Today’s UP CLOSE trips and travels post comes from Melanie, who lives and works in the Washington, DC area. She loves planning trips almost as much as she loves taking them, and sometimes she has trouble remembering where she’s actually been and where she’s just dreamed of going. Most recently her travels took her to Egypt and Turkey. Next she hopes to visit Niagara Falls, Peru, and Puerto Rico. She publishes her random thoughts and ideas at mel-bel.blogspot.com.
Allah u Akbar, Allah u Akbar
Ash-hadu al-la Ilaha ill Allah – Ash-hadu al-la Ilaha ill Allah
Allah is Great, Allah is Great
I bear witness that there is no divinity but Allah
I experienced my first call to prayer in surround sound. The song burst forth from one mosque and then bounced and echoed from tower to tower in Cairo, the city of a thousand minarets.
This summer several of my friends traveled to Jerusalem. I, on the other hand, used my hard-earned savings to visit the Muslim world–Egypt and Turkey, to be exact. I fell in love with Islamic art as a humanities major at BYU, and ever since I have longed to see the Shah (Imam) Mosque in Iran . . .or perhaps the more accessible mosques of countries a bit more friendly to Americans. I’ll admit, there were moments in the months leading up to the trip when I felt a bit ashamed of my desire to see the sacred spaces of another religion over the places where my Savior walked and worked miracles. Yet experience has taught me that truth underlies all real beauty.
The Mosque of Sultan Hassan in Cairo is one of the largest mosques in the world. Built on a four-iwan plan, there are four iwans— or niches—surrounding a large, open courtyard. I was there on a hot June afternoon when the mosque was practically empty. Careful to walk along a worn strip of carpet so as not to scorch my bare feet, I took refuge from the heat in the shade of an iwan and marveled at the scale of the mosque.
The twenty-foot depth of the niche seemed miniscule in comparison to the expanse of the white marble courtyard, which was blindingly bright under the rays of a two o’clock sun. Above me lamps hung in straight rows on long chains; I wondered how long it would have taken to light all of them back in the 14th century, when the mosque was built. I noted with a smile that a small metal water dispenser had been set up for actual use beside one of the pillars of the grand ablution fountain. An example of modern utility over beauty, I guess. Within the main iwan–the one which indicates the direction to Mecca—I identified three of the main characteristics of Islamic art. Muslims do not believe in depicting images of people in their sacred spaces, but the decoration of mosques is highly symbolic. Geometric patterns represent the harmony and order of the universe; arabesque, or patterns of vines and flowers, evoke images of paradise and the infinite nature of God; verses from the Quran are written in artful calligraphy, which Muslims believe to be the literal word of God. I liked the block-like calligraphy, which was different than the more slender, elegant writing that I had seen in other mosques. I felt comfortable in this and all of the mosques that I visited. The open courtyard and heat created an atmosphere of sleepy serenity. The simplicity of the design put me in a contemplative mood; I would liked to have sat and pondered and written for an hour. I had to settle for a leisurely look around and then move on to more sights, tastes, and sounds of Cairo.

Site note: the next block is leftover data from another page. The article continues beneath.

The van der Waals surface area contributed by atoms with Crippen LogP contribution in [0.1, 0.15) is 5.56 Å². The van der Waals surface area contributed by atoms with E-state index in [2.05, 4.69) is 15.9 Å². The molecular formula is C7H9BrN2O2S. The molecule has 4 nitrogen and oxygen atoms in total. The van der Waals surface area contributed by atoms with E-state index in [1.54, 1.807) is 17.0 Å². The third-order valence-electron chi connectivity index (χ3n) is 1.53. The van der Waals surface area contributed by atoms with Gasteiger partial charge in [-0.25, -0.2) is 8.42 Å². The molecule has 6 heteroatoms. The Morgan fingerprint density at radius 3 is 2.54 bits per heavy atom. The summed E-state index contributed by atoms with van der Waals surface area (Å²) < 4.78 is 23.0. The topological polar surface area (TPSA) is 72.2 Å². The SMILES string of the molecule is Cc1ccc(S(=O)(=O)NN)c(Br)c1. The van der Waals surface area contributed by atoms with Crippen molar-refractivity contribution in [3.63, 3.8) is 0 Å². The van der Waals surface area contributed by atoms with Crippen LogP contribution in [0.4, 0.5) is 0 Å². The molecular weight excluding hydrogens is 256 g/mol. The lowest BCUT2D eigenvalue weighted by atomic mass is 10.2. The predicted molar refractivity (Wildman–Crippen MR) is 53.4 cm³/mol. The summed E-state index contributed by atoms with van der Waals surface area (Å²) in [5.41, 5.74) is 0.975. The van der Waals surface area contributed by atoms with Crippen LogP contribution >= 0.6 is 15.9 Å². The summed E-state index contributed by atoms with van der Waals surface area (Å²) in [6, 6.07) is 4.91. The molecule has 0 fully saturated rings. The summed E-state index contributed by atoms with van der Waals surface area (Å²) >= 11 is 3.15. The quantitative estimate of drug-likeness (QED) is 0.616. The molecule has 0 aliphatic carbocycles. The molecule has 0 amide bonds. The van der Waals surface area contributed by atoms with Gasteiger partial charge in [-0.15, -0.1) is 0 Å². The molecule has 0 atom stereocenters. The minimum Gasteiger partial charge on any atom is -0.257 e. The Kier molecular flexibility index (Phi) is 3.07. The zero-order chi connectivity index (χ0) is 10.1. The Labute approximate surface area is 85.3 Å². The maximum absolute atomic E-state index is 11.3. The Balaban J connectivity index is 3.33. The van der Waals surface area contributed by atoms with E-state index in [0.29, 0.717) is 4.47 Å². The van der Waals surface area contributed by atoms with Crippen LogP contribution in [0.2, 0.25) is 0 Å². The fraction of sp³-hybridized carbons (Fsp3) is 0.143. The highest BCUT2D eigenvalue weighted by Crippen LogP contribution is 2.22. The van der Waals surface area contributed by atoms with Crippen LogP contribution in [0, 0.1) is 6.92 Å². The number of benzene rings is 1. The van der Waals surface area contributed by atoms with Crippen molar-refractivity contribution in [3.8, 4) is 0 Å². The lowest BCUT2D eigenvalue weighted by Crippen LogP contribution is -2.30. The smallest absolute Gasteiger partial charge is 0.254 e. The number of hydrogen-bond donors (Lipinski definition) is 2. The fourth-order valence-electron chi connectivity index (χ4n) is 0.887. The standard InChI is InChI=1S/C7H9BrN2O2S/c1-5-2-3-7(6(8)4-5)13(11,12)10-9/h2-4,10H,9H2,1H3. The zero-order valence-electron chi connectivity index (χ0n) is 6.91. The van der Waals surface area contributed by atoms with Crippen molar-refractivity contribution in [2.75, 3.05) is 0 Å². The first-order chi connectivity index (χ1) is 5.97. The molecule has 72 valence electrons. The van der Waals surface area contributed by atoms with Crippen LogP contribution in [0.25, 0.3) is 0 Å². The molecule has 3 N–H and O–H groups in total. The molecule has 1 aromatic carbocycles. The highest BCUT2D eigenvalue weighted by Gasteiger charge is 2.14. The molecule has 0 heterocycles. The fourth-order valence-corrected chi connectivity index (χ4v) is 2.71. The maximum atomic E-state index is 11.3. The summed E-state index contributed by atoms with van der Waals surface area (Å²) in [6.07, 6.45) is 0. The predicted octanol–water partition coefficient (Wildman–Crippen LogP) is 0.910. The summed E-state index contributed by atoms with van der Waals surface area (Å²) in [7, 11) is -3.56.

Ottoman-style mosques are distinct from others in that they are covered by one or a series of domes. And the interiors are breathtaking. The Sultan Ahmed mosque in Istanbul is also known as the Blue Mosque, for the more than 20,000 blue tiles which adorn the interior. This mosque is an array of color. Surrounded by blue and red and gold, I felt like I was inside a jewel box.
My eyes, and the eyes of the many, many other visitors surrounding me, were lifted up to the heavens by elegant vines and patterns which crawled up the walls to the undersides of the domes. Yet perhaps even more impressive than the colors was the light. During my first visit, at about 10 a.m., I was bathed in light. Each of the domes and half domes is set upon a crown of windows; as the sun rises, glittering light streams through the colored glass. I’m not sure that anyone could be in a space such as this and not think of the divine. Despite its grandeur, and the fact that the space was crowed with tourists, there was a feeling of coziness to this mosque. Perhaps this was due to the feel of the carpet on my bare feet; I think that there was not only symbolism, but a physical reason that God commanded Moses to remove the shoes from his feet. Or maybe the low hanging chandelier created a sense of intimacy, which also served to highlight the smallness of man in this sacred space.
I don’t purport to know the intentions of those who built these mosques. Maybe they were pure in heart and were seeking only to glorify God. Maybe they built these grand structures as monuments to gratify their own ambitions. Perhaps, as is characteristically human, it was a combination of the two. I also can’t make any blanket statements about those who worship in these and other mosques today. Religion and culture in the Muslim world is a tricky thing to separate. But I do know that I met some wonderful people who were kind and helpful and sincerely interested in hearing about what I believe. I also know that despite the difference in religion, these mosques are sacred spaces.
One day I would like to travel to Jerusalem to see the Western Wall, the Sea of Galilee and the Garden Tomb. But on my last night in Istanbul, as I sat in front of the Blue Mosque listening to the day’s final call to prayer, I felt grateful for my experience in the Muslim world.